January is long and costly, but we have books
Wow. January wears me out and it is just now half over.
Complex matters that I used to handle with little thought and much ease have now become a bit overwhelming to me. I attribute it all to my age and ignore the very important facts that I can no longer see or hear well.
I have a cataract in my left eye that has now begun to interfere with my daily life. Not being able to hear is a whole different problem.
But, I will need to address the cataract soon. It is just a matter of working it into my life.
Lot’s of things go on around here in January. Property taxes are due before month’s end, our vehicle insurance is due this month and I have to remember to put out the new cards that are required by law.
At least one or more credit card or debit card has expired and all of the new info has to be updated on sites or services where a recurring fee is attached. Income tax paperwork starts to arrive and forms must be filled out.
Dear Don has new health insurance and that requires paperwork to be updated at doctor’s offices and pharmacies. Plus this month is the month that all of his prescriptions are due along with a doctor visit. Tax forms need to be uploaded to the Healthcare Marketplace before the month is over.
And to top all of that off we will actually finally lose our DirecTV service at the end of the month as well. We no longer feel comfortable spending any amount monthly for television viewing.
We bought an indoor antenna this week and surprisingly we were able to pick up 11 different channels. The antenna cost $30 and will provide a hefty savings over time.
I calculate that over the 15 years we have paid for TV we have spent somewhere north of $15,000. for services. It shames me and embarrasses me to put that in writing. And to boot we don’t even have anything concrete to show for that money. We don’t even own the equipment! They want it back.
Of course things will change around here as we are both big TV watchers. But if we have learned anything in the past three years it is that we can live with far less than we ever thought.
Dear Don has even started to read. I mean really read like whole books cover to cover. And the wonderful part of that is he is really enjoying the process. From someone who has had a lifetime love affair with (real) books I am so excited.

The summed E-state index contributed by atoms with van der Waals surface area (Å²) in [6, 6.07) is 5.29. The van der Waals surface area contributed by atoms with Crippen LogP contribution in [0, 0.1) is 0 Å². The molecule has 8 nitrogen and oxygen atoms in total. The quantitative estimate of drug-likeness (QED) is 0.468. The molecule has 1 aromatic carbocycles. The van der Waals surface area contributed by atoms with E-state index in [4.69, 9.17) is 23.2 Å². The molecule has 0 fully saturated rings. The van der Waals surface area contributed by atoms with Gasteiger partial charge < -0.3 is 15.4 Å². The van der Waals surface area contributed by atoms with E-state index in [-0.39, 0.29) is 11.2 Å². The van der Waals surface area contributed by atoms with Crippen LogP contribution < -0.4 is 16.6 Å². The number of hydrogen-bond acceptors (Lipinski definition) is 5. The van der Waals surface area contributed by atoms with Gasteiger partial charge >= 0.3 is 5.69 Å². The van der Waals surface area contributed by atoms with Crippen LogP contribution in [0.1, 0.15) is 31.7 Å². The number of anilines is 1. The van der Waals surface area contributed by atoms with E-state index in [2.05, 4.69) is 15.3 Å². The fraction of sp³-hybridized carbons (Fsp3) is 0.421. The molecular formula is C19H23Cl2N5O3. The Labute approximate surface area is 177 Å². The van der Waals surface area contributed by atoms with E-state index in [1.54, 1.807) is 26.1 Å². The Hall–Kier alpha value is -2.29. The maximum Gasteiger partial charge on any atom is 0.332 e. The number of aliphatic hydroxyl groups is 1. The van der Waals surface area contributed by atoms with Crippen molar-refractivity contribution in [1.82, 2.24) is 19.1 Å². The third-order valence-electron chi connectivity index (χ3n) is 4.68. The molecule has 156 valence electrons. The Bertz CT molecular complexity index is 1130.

Back to Dear Don’s insurance for a moment. His office visit and pharmacy bill was covered 100 percent, but Abbvie, the manufacturer of his Crohn’s drug Humira, dropped him from the patience assistance program because he now has insurance. We had a brief moment of panic but on checking further they issued him a savings card that he can use that will cover most of his drug charges. For that we are both thankful.
So if this month will move on out, we intend to settle into February, reading in front of the fireplace, or playing board games or Rummy.
We were notified by his disability attorney last week that a Federal Appeal hearing for oral arguments has been scheduled for June 19. That is much sooner than we anticipated. The 20-page brief enclosed with the letter was a bit depressing as it always is when you read the facts of his condition in black and white. We hope and pray for a good outcome or maybe even a favorable decision to be made before then.
Lots of folks in our shoes and many of them do not have things as good as we do.
Thank you all so much for all of the support you have shown us this past year. You have called and written and emailed. You have stopped me on the street. You have sent me info that you thought was helpful and you called and cried out in your anguish over our shared bond of losing a child.
You have sent us financial support, you have given us groceries and books and things that make one’s world run a bit smoother. You have prayed for us and cheered us on and we are forever grateful and richly blessed by your generosity and thoughtfulness.
Thank you and stay tuned.
Contact Sherry at firstname.lastname@example.org or 662.563.2525